2 States: The Good, The Bad, The Ugly.

An Honest Opinion about 2 States, the movie.

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Let me get this straight- it’s the summer holidays, and I have all the time in the world to kill. That being said, I obviously spend all day reading novels and poetry, when I don’t have to obligatorily go out, like, say, to college. So, yeah, watching 2 states was on the top of my priorities list.

And no, I haven’t read the book because I’m quite the book snob- wouldn’t read Chetan Bhagat at gunpoint. (I read One Night at the Call Centre, and my high school self was scarred for life, thanks to the crappy content, language, and the like.) So, no, I won’t say the book was better, or any of that rubbish I usually say- although I hope to the heavens that the book was better. I won’t say that the parental conflict was outstretched, because I think that was the point of the movie.

Now that my context is clear: what I loved about the movie is that it looks good. My sleepy eyes got all the pleasantness it was seeking. While I already thought Arjun Kapoor was hot, I was surprised at how pretty Alia Bhatt also looked- so much so that I couldn’t help but notice how pretty she looked in each scene. Now that I have objectified the actors enough, since this isn’t some sort of a beauty pageant, I’ll now talk about what worked about the movie and what didn’t, for me.

First off, like any Karan Johar movie, the sets were pleasant to look at (okay, I’m talking of the visuals again, but it’s a movie, visuals do play an important part to play!) I particularly liked the inner courtyard that they showed in Ananya’s parents’ house- especially the rain part. It does look that amazing in real life, when it’s raining. Smart move, Bollywood. I also liked the street that they showed. However, the Delhi part was a little questionable. They kept showing an apartment building, but with stairs leading to where?

However, music could have done with a little bit more of  Carnatic influence, for all of the apparent emphasis they did give it- might have been a welcome change to the typical Bollywood music, I think. But I did like Ananya’s mother’s mash-up performance. It is something I haven’t come across in a movie.

The acting was, however, phenomenal! Alia Bhatt did a pretty good job, and Arjun Kapoor’s expressions were really good. Revathy, as always was phenomenal, and so was Ronit Roy. Amrita Singh’s loudness was just enough to annoy us, and Shiv Kumar Subramaniam was just the amount of quiet that I would expect the typical Tam Brahm to be. However, the chemistry between the couple was missing. (Think Arjun Kapoor and Parineeti Chopra in Ishaqzaade, and how amazing that was.) However, Alia’s accent was, if she was brought up in a conservative Tam Bram household, supposed to be synchronised to that upbringing when she did talk in Tamil. (I’m not talking of her Hindi. It’s plausible that her Hindi is good, thanks to her being an IIM-A graduate.)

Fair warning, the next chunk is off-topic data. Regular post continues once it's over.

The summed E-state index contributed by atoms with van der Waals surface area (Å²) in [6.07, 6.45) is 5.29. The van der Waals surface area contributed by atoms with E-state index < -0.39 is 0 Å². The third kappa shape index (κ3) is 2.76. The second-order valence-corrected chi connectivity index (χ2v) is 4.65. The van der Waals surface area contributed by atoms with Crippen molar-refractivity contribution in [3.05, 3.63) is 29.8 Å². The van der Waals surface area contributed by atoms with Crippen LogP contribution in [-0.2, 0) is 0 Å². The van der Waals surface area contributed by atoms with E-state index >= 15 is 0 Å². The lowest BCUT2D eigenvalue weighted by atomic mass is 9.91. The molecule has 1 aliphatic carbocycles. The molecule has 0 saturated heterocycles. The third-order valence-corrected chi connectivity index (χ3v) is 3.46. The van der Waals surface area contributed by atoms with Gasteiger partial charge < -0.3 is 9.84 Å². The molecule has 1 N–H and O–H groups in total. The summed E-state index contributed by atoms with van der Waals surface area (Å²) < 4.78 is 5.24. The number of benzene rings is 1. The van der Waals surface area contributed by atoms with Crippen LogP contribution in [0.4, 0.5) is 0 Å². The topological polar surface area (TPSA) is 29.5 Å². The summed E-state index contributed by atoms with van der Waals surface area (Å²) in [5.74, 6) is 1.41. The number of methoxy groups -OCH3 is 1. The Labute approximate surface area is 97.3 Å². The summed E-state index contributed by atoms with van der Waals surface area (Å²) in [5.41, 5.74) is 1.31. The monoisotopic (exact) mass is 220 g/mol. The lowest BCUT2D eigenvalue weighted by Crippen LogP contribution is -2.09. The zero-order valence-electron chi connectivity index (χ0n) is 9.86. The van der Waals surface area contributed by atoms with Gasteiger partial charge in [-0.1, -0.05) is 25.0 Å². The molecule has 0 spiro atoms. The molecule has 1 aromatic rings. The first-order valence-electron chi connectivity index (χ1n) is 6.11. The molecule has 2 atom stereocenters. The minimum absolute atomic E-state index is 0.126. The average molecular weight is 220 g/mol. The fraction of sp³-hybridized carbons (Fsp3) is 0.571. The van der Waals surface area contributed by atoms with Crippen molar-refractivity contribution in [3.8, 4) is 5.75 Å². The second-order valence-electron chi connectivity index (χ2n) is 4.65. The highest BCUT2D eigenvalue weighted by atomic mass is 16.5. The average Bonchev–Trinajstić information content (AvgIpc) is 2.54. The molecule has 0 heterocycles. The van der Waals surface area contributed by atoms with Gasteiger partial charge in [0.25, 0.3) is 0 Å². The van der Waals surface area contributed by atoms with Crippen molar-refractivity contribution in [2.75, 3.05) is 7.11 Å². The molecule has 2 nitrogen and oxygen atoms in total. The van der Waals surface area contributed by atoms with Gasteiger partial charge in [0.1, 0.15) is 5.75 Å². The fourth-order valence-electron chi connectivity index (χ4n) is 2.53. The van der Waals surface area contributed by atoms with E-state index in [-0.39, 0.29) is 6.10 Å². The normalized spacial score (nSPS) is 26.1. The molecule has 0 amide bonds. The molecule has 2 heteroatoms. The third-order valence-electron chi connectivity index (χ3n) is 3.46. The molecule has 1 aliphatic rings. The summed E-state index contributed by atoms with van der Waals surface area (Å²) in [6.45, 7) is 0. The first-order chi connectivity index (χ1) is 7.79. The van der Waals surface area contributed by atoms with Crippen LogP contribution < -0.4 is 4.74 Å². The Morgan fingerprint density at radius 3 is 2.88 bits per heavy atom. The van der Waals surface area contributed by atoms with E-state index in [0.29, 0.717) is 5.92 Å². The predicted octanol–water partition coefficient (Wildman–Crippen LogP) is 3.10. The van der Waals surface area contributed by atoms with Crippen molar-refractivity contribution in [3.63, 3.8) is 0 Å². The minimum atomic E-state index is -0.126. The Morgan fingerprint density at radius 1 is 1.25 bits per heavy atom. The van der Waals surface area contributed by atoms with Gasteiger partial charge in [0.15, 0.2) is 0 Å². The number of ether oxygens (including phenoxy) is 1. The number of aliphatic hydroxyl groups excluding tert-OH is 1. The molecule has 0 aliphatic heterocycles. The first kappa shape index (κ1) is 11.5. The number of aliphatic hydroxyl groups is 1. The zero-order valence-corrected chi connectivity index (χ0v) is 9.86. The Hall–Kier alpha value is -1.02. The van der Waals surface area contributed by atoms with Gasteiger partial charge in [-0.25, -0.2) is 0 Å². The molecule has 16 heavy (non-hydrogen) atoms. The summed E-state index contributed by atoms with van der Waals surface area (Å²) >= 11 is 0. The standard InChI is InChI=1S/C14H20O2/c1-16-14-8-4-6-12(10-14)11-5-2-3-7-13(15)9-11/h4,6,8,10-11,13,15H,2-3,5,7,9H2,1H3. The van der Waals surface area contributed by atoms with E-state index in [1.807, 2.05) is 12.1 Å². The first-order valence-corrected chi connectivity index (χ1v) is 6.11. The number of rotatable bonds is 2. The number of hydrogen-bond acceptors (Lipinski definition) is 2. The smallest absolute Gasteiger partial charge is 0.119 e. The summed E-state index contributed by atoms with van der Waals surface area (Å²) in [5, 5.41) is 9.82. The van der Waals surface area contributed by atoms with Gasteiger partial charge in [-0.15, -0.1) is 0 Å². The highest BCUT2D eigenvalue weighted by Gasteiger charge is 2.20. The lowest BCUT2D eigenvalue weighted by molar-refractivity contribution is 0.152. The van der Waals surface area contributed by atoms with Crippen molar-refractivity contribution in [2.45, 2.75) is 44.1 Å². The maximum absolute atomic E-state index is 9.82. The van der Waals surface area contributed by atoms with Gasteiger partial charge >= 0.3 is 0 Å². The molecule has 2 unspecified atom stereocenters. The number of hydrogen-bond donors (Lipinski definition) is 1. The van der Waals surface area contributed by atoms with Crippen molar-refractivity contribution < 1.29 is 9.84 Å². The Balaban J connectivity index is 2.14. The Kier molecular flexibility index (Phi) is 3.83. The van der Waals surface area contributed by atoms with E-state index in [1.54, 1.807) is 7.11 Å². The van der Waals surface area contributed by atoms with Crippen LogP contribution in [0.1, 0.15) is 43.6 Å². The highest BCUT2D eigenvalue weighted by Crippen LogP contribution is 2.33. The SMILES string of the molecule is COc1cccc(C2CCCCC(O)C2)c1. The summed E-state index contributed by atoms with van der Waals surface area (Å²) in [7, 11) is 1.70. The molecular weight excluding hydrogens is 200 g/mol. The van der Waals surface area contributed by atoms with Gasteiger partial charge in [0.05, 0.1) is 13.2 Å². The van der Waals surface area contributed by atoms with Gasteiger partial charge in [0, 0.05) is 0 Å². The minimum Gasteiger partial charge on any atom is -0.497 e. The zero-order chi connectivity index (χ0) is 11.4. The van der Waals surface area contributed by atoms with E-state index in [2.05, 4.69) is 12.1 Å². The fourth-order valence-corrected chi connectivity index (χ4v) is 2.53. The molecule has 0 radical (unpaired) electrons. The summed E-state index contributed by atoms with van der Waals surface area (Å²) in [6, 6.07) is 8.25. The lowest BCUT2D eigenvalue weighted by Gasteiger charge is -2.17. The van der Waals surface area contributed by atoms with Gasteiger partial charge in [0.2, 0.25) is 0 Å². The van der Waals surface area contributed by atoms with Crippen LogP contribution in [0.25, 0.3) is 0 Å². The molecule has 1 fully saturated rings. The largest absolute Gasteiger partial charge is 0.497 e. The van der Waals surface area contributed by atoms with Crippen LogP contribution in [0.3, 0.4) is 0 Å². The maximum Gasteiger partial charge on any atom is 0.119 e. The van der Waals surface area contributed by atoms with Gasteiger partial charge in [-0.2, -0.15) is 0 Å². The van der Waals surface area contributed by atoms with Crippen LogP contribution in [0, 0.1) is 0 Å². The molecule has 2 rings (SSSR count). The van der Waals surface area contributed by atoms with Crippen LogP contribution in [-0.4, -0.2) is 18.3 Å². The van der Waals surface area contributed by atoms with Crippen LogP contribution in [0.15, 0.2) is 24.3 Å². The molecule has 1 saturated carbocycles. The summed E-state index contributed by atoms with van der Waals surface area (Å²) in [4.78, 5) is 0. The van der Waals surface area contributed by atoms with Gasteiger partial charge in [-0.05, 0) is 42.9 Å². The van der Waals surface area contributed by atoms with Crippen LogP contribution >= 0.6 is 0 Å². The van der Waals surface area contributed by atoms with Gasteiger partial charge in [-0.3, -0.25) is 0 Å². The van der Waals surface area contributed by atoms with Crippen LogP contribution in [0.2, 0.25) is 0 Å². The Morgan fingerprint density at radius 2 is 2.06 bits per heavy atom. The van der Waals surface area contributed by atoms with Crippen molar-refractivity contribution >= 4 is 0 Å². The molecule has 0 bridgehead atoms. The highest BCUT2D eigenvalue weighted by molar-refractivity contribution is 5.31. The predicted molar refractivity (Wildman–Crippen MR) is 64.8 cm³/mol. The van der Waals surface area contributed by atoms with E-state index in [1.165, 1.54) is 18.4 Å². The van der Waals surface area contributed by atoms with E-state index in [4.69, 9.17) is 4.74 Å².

I know absolutely nothing about cinematic techniques, so I won’t delve into that. However, I can talk of the story, the plot and the narrative, and I’ll critique it like a baws. B)

So, firstly, what was the whole deal with the shrink? Where will I find such an elaborate shrink’s office in India? And they got the proxemics wrong- the seats are generally 90 degrees when you’re in a shrink’s office. And we don’t hear from the shrink at all- isn’t she supposed to say something to her client? Even if it were a narrative tool to use a shrink, they could have utilised the tool better, since it’s there- a fundamental in any narrative. They could have done a whole How I Met Your Mother sequence*, because predictably they do end up married. (I’m sure everybody knew the book is called Two States: The Story of My Marriage.) If not, they could have used some other form of  flashback sequence.  And in my opinion, the constant coming back and narrating the story in apparent parts was pointless.

Secondly, the characters were so flawed, it hurt me. I don’t get Krish’s mum at all. I have never ever had the misfortune to encounter a person as obnoxious and dumb as her. Do such people actually exist? Okay, may be they do. But would you actually greet a guest like that? Especially for somebody who acts like that because her in-laws do not accept her, and yet love her son, she seemed too dumb to not accept someone who his son brings home. It’s the twenty-first century, for heaven’s sake! And your son is an IIM-A graduate- trust him to know what he’s doing.